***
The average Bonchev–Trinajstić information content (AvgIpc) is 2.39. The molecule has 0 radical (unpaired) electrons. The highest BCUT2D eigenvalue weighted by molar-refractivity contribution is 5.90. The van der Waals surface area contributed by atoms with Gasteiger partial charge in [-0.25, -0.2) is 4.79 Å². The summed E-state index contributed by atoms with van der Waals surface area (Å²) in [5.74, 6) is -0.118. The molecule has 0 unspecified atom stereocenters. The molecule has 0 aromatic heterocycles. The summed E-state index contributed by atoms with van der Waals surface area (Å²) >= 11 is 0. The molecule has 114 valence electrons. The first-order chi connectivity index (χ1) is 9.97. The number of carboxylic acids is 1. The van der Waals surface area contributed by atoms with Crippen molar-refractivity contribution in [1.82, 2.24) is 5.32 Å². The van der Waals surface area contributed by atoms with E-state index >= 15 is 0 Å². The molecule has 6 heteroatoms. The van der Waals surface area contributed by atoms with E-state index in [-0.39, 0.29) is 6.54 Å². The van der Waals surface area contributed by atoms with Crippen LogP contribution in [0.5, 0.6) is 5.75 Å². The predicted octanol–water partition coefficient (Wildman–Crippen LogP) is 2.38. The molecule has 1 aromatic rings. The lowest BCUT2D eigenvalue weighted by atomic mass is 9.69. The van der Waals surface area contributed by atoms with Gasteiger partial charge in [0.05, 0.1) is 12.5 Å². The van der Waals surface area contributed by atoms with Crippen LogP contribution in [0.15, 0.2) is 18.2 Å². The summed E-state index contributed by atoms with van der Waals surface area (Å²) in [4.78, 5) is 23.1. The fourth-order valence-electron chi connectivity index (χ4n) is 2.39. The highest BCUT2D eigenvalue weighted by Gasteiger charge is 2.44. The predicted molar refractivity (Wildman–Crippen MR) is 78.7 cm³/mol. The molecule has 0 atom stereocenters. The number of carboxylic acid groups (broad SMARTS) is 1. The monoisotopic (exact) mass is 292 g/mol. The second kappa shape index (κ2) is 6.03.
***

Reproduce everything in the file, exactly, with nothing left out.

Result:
The average Bonchev–Trinajstić information content (AvgIpc) is 2.39. The molecule has 0 radical (unpaired) electrons. The highest BCUT2D eigenvalue weighted by molar-refractivity contribution is 5.90. The van der Waals surface area contributed by atoms with Gasteiger partial charge in [-0.25, -0.2) is 4.79 Å². The summed E-state index contributed by atoms with van der Waals surface area (Å²) in [5.74, 6) is -0.118. The molecule has 0 unspecified atom stereocenters. The molecule has 0 aromatic heterocycles. The summed E-state index contributed by atoms with van der Waals surface area (Å²) >= 11 is 0. The molecule has 114 valence electrons. The first-order chi connectivity index (χ1) is 9.97. The number of carboxylic acids is 1. The van der Waals surface area contributed by atoms with Crippen molar-refractivity contribution in [1.82, 2.24) is 5.32 Å². The van der Waals surface area contributed by atoms with E-state index >= 15 is 0 Å². The molecule has 6 heteroatoms. The van der Waals surface area contributed by atoms with E-state index in [-0.39, 0.29) is 6.54 Å². The van der Waals surface area contributed by atoms with Crippen LogP contribution in [0.5, 0.6) is 5.75 Å². The predicted octanol–water partition coefficient (Wildman–Crippen LogP) is 2.38. The molecule has 1 aromatic rings. The lowest BCUT2D eigenvalue weighted by atomic mass is 9.69. The van der Waals surface area contributed by atoms with Gasteiger partial charge in [0.05, 0.1) is 12.5 Å². The van der Waals surface area contributed by atoms with Crippen LogP contribution in [0.15, 0.2) is 18.2 Å². The summed E-state index contributed by atoms with van der Waals surface area (Å²) in [4.78, 5) is 23.1. The fourth-order valence-electron chi connectivity index (χ4n) is 2.39. The highest BCUT2D eigenvalue weighted by Gasteiger charge is 2.44. The predicted molar refractivity (Wildman–Crippen MR) is 78.7 cm³/mol. The molecule has 0 atom stereocenters. The number of carboxylic acid groups (broad SMARTS) is 1. The monoisotopic (exact) mass is 292 g/mol. The second kappa shape index (κ2) is 6.03.